Home » Google pioneer Urs Hölzle – “I didn’t expect Google to be so big” – News

Google pioneer Urs Hölzle – “I didn’t expect Google to be so big” – News

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Google pioneer Urs Hölzle – “I didn’t expect Google to be so big” – News

He was the eighth employee at Google, and as senior vice president he is now responsible for the technical infrastructure of the Internet giant. We met Urs Hölzle for an interview at the Swiss Economic Forum (SEF).

Urs Holzle

Google pioneer

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The Swiss Urs Hölzle sits in the power center of Google. As Senior Vice President, he is responsible for the technical infrastructure of the IT giant and thus the functioning of the servers and networks. Alongside the two founders, Hölzle is the longest-serving employee at Google.

SRF NEWS: You are responsible for the global infrastructure at Google, what exactly is your job?

Urs Hölzle: If you use Google or Gmail or Youtube, then it just works. But in reality, of course, it doesn’t work that easily, there are data centers everywhere, including Switzerland, and a network that connects everything.

A company with ten people and one with 100,000 people cannot be the same.

My job is to construct this on the one hand and, above all, to further develop and operate it. The entire infrastructure, i.e. the engine in the search engine, is my job.

Google also started small and developed into a billion-dollar corporation. Did you ever think that?

I never would have expected that, not at all. One thing led to another back then, but I didn’t realize at the beginning that it would be so important.

If you look back now, is there something left of the original groove or spirit or is everything different now?

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So certain things are of course still similar, certain things are completely different and have to be. A company with ten people and one with 100,000 people cannot be the same. But let’s look back. Our initial task was to organize and make the world‘s information available, and that is actually still relevant today, if not more so than it was 25 years ago.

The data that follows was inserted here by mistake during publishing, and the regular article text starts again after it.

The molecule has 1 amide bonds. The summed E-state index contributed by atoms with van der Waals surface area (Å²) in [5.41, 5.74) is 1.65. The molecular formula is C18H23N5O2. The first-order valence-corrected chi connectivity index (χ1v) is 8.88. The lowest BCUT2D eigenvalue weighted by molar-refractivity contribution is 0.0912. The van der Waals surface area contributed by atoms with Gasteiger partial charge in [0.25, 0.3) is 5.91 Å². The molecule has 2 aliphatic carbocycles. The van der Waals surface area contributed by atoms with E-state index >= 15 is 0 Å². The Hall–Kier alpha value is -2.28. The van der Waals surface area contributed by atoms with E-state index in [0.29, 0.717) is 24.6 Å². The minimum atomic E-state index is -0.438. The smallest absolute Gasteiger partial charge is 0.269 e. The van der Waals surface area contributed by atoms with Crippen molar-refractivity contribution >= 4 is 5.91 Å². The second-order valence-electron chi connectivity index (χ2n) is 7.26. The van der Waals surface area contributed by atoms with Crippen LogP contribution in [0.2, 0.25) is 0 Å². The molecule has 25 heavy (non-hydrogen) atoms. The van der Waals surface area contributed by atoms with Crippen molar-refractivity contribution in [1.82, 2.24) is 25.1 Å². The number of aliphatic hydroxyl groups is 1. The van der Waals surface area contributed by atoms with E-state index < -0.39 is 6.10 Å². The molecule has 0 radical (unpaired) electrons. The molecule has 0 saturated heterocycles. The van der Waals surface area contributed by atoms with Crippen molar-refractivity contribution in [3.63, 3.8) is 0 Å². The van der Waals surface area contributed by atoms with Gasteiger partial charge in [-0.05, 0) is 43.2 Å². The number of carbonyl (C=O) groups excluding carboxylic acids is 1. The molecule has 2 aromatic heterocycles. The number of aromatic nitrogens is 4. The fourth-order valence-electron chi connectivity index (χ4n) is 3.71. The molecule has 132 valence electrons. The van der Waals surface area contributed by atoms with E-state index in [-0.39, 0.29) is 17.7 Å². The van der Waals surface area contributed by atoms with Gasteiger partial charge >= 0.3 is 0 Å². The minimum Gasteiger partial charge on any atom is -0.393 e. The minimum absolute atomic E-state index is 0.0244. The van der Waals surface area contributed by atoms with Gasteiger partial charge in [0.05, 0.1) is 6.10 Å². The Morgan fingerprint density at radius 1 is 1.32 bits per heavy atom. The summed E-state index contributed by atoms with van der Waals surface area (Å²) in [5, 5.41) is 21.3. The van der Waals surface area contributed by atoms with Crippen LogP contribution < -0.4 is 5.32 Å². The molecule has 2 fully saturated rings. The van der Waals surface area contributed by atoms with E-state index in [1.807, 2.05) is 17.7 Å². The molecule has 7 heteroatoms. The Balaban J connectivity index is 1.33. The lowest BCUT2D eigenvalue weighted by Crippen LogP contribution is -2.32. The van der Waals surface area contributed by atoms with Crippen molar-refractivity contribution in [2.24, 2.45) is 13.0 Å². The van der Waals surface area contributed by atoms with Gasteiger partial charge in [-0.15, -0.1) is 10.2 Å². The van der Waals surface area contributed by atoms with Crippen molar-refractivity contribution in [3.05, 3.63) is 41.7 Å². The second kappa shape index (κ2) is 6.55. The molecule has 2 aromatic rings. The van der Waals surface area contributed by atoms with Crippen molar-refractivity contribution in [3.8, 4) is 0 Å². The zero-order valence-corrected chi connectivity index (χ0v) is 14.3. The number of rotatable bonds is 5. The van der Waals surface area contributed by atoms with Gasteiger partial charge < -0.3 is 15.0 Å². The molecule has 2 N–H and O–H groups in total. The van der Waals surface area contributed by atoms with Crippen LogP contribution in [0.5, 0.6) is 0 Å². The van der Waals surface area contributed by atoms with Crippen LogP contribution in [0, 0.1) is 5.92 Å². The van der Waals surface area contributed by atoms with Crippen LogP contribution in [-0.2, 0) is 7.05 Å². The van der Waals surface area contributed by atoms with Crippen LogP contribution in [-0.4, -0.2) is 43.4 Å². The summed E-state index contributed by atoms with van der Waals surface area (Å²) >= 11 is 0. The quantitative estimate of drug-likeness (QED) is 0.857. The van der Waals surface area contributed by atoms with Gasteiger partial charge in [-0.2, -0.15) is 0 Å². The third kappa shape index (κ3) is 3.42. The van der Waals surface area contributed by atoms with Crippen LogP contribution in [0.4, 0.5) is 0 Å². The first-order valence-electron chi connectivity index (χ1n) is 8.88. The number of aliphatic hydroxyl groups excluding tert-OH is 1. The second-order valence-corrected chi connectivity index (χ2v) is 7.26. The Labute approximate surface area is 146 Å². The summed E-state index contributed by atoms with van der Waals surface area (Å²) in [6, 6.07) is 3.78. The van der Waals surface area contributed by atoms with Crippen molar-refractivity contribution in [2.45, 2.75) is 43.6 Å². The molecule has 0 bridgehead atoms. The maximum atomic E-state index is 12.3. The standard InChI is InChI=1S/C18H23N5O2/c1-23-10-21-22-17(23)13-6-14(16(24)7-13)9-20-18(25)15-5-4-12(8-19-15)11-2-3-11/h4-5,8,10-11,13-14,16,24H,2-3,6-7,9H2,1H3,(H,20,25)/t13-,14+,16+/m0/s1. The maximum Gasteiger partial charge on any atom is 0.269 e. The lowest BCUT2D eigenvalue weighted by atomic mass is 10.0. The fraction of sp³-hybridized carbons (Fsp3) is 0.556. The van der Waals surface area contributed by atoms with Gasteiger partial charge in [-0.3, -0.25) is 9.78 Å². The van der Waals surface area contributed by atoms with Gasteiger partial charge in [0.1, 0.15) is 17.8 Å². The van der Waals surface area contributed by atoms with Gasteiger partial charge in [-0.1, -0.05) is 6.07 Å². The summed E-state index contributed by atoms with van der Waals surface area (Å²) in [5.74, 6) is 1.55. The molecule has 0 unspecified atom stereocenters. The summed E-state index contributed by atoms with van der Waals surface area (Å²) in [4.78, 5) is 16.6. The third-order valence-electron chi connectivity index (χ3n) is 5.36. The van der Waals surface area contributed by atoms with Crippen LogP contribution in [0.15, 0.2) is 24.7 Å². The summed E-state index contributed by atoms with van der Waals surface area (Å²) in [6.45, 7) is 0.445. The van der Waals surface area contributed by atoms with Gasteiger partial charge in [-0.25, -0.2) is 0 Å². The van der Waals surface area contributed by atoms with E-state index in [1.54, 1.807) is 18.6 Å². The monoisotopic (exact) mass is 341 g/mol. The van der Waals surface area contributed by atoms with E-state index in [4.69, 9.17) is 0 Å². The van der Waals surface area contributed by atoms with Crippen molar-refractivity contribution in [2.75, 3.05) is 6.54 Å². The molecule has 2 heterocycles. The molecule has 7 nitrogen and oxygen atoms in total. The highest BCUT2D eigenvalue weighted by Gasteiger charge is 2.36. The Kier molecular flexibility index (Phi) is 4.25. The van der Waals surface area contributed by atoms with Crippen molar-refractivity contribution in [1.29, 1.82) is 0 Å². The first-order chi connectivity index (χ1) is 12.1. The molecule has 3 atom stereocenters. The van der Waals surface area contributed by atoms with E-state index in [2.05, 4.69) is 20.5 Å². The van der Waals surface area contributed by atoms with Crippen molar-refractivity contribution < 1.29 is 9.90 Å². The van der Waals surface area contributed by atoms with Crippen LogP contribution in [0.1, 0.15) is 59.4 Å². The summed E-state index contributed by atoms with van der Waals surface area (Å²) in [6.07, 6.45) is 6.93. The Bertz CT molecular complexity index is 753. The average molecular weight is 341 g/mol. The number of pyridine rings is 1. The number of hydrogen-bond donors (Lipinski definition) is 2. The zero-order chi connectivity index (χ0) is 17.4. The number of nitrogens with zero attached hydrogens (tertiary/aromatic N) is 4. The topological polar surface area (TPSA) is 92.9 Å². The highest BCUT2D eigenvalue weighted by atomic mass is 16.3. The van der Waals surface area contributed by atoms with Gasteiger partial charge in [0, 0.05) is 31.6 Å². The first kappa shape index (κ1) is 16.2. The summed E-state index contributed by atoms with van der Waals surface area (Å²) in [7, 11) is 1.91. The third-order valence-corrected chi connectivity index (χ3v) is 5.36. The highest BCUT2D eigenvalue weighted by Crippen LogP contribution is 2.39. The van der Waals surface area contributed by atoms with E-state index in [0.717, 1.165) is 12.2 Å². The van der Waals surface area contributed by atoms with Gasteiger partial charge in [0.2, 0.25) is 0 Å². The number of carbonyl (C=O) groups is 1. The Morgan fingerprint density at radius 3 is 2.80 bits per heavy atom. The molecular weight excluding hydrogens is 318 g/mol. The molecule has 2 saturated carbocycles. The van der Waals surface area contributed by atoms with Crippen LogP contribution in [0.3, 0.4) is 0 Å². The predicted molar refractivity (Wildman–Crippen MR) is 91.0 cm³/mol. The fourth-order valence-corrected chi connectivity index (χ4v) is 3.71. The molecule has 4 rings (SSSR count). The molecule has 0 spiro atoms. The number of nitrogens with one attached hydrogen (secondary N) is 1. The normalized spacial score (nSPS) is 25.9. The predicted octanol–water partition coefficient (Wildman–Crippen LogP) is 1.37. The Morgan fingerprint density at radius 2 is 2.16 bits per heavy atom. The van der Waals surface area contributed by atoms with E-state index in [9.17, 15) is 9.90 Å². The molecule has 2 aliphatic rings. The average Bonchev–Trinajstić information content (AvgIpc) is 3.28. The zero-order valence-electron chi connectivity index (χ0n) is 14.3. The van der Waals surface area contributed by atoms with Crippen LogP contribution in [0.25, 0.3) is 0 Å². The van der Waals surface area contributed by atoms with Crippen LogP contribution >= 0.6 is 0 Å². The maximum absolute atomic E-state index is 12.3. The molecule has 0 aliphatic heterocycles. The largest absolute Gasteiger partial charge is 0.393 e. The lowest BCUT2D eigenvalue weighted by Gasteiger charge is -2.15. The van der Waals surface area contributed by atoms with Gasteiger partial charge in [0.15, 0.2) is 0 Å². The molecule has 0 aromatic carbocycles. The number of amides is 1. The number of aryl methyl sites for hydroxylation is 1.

Urs Hölzle gestures in front of a light blue and purple background


Urs Hölzle speaks at the SEF in Interlaken.

KEYSTONE/Peter Klaunzer

Most tech companies have come here with the ambition to change the world for the better. And now many have the feeling that they have caused us more problems than they solve. What do you think?

Of course, we still want to improve something, and I think we take that really seriously. But of course I only see it from the inside. That’s why it’s difficult for me to see it from the outside. But we really have the best in mind.

Tech companies like Google also need a lot of energy, the whole internet needs a lot of energy. Is it also part of your job to try to reduce energy consumption and possibly make it carbon neutral as well?

Of course we are a major energy consumer, much smaller compared to all cars, but significant nonetheless. That’s why we started covering part of our needs with renewable energy 15 years ago, and since 2017 we’ve managed to buy as much energy each year, i.e. buy renewable energy, as we use ourselves.

Let’s talk about artificial intelligence. Google is known as a search engine and one asks oneself: do we still need search engines when ChatGPT or some robot provides us with the answers?

But we’re still a long way from that. Just because a machine can now formulate really perfect sentences, you somehow assume that there is also a perfect brain behind it. But of course that’s not the case at all.

Our goal has always been not to have a search engine, but an answer engine.

It can talk just perfectly, but it can also talk complete nonsense. The content is not necessarily correct and at the moment the hit rate, i.e. the accuracy, is still very modest compared to the search. Our goal has always been to have an answer engine rather than a search engine, but technically that’s still a long way off.

Reto Lipp conducted the interview.

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